She added that even if the EIR supported the home’s teardown, “This is one of the major gateways to the city. This is our most pride-filled street. Whatever is put on this property should be something that we are equally proud of as a city.”

Though the proposed home did not get much attention during the hearing, architect Adele Chang noted “[the new home] is in footprint, very similar to the existing house.”

“We kind of stuck up to meet the taller home to the south and stayed more low-profile closer to the single story homes to the north. To me that’s compatible and addresses the overall massing of the street,” she added, sharing her willingness to modify some parts of the proposed design.

The home’s proposed fence and gate were another matter altogether given that the gates, which had been installed without a permit, had separate hearings at two prior committee meetings.

“[The homeowners] would be happy to change the gate to whatever is acceptable to the committee if they could be only allowed to keep the existing gate until such a time there’s an approved gate,” Chang said, noting security as the homeowners’ primary concern.

She also noted that the homeowners were misled by their contractor regarding the attainment of a city permit for the existing gates, which were recently ordered by the San Marino Planning Commission to be removed.

A force of 20 preservation-minded community members turned out to oppose the teardown of the Wallace Neff home.

“I don’t know how many of the Ranch homes that he did, but this is part of his overall legacy that he left. And if you tear it down, you’ve taken away part of the heart of what I think this community is about, that legacy,” said Jane Irwin of Shenandoah Rd.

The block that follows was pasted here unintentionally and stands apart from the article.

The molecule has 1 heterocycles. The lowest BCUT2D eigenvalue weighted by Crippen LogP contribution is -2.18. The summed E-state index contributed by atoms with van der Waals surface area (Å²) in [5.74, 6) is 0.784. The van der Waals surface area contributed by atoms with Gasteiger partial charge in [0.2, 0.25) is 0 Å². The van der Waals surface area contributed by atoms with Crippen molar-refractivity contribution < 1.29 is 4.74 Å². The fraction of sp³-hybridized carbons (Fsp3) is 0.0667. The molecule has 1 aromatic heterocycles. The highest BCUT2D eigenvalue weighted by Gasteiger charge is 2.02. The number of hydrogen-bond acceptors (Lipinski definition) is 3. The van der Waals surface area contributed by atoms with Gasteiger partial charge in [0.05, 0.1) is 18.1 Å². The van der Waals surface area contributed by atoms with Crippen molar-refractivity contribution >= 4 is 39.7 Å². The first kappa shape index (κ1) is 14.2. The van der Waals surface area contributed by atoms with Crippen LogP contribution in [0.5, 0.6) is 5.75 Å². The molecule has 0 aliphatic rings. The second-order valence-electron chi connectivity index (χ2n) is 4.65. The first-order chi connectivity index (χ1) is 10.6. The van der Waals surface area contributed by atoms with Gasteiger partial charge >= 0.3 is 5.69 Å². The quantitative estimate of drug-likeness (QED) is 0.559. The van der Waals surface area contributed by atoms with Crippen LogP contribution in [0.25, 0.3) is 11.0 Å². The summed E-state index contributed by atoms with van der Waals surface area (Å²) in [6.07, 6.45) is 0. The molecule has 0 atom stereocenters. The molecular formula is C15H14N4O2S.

Irwin echoed another sentiment shared by many other speakers.

“I’m not someone who thinks houses like this shouldn’t be remodeled somewhat or added on to. I’m not opposed to that, but to completely take it down and actually have it sit there for several years now and let it deteriorate is really disgraceful,” she added.

“If you turn around and look across the street from the house, all the homes on the other side of Oak Grove, are two-story, historical 1920s type homes,” said Catherine Tosetti, who lives across the street. “It’s a historic neighborhood, it’s a gateway to San Marino.”

“The reason why this strikes to the heart of so many people in the community is because this is a Wallace Neff,” Tosetti explained.

Chris Norgaard noted the importance of the home’s context.

“If you look at the reports to which the city has alluded, I see those as in a vacuum. In my view this is different from a house designed by Wallace Neff, such as this exact house, out in the middle of nowhere. The fact that this is in San Marino, I think, makes a difference,” he said.

Resident Shirley Jagels, president of San Marino Heritage, drove the claim that the historic reports exhibited bias.

“This reflects a conflict of interest on its face,” she said, noting that the city must conduct a citywide survey of its historic services per the city’s 2003 General Plan.

“You have the authority and the responsibility to serve the community,” Jagels added, referring to the proposed teardown as a “mindless demolition.”

“You must weigh the public input in your decision-making process,” she told the committee.

The public will again have the opportunity to share its input during the commenting period of the environmental impact review process, a timeline for which has not yet been determined.

Kev Kurdoghlian is a recent graduate of UCLA, where he studied political science. He joined the San Marino Tribune in April, 2016 as its Assistant Editor of News. He covers civic meetings and activities related to San Marino. You can reach him at kev@sanmarinotribune.com.